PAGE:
Cars move along the streets, planes fly overhead and trains pull through the city, but no one actually lives there.
Unless, that is, the cyber residents in Adam Pelkey's simulated city have an electronic pulse.
They live in an expansive city on the Mississippi River. Wind and sun provide non-polluting power to their multi-story apartment houses and their green residential sections. The city includes a forest preserve along the river front.
Over a month's time, the 11-year-old south Brainerd resident created a city with a population of more than 208,000 residents. He had a firm idea of things he wanted the city to include.
Adam Pelkey, 11, Brainerd, completed the winning entry for The Dispatch SimCity contest. Students were asked to redesign Brainerd using the computer program's simulated city. Pelkey used city landmarks and created a community of more than 208,000.
"I definitely wanted an airport and a harbor," Adam said.
Within the city there are buildings that may not be recognized, but the landmarks carry familiar names. The city includes St. Joseph's Medical Center, Brainerd Medical Center and Crow Wing Power. Two major highway arteries also carry familiar numbers of 371 and 210.
A unique building along the river has the futuristic architecture as though the Seattle Space Needle met the Foshay Tower. Named the Paul Bunyan Tower, the river building is actually an amusement center. Higher education is also a priority in Adam's city. There are four colleges and an archeology institute.
With all the possibilities of simulated creation, building the city was not without challenges.
"I have had water shortages scattered around when I was designing it," Adam said. And he noted cyber citizens were concerned about having more police stations even after additional protection was supplied.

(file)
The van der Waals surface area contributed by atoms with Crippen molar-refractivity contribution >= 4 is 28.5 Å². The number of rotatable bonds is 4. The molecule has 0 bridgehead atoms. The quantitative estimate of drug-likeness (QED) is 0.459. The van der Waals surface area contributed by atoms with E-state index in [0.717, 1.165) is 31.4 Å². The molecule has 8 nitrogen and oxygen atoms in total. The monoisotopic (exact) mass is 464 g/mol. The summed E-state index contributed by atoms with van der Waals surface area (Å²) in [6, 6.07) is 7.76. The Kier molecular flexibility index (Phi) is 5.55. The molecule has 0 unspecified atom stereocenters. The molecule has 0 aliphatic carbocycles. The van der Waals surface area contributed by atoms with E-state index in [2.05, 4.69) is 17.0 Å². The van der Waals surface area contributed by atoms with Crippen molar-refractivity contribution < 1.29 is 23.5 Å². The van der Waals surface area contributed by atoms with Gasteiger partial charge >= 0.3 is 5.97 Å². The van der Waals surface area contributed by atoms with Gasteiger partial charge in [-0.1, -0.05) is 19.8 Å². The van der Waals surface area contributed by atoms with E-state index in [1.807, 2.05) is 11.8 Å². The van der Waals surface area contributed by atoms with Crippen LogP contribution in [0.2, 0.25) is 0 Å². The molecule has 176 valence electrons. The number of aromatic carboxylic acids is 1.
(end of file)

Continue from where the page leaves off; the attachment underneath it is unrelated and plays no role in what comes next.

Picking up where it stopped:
His parents remarked on the time Adam devoted to the project.
Laurie Pelkey said the idea of redesigning Brainerd was a natural for her son, who already expresses a desire to be an architect. "I think he had fun with it," she said.
"I think it's good for the young kids to learn how to design a city so it doesn't fall apart," Steve Pelkey said.
The city has a few buildings that could be set for urban renewal, which is not surprising for a city its size. And the program option that allows disasters to strike from monsters to fire and flood was turned off. But with city services, from fire and police protection to supplying fresh water, the city coffers also had funds of more than $1 million.
Adam said designing buildings is probably more appealing in the long run when he thinks about a future career. "Totally designing cities would be harder than what they do on SimCity," he said.
Beyond multi-story business buildings and office structures in the simulated Brainerd, there are housing tracts and parks, both large and small, scattered throughout. Giant domed housing units -- with their own green space on the upper level -- provide living space for 30,000 residents at a pop.
When those residents are not seen in tiny cars along city streets they can attend events at two sports stadiums -- one named for the city of Brainerd and the other for the Mighty Gulls.
Adam said if he were to change things about the real Brainerd it would be to add a little more entertainment.
A passenger train snakes through the city. Putting the train in the city was a link to Brainerd's railroad roots and tradition.
With all the hustle and bustle, complete with the moving transportation and sound from the computer program, Adam said the real city may have an advantage or two.
"I really wouldn't like the traffic," Adam said as he used a mouse to negotiate to areas of the city in the lower level of his home on Graydon Avenue. "I kind of like Brainerd the way it is -- but if it were a big city this is how I would design it."
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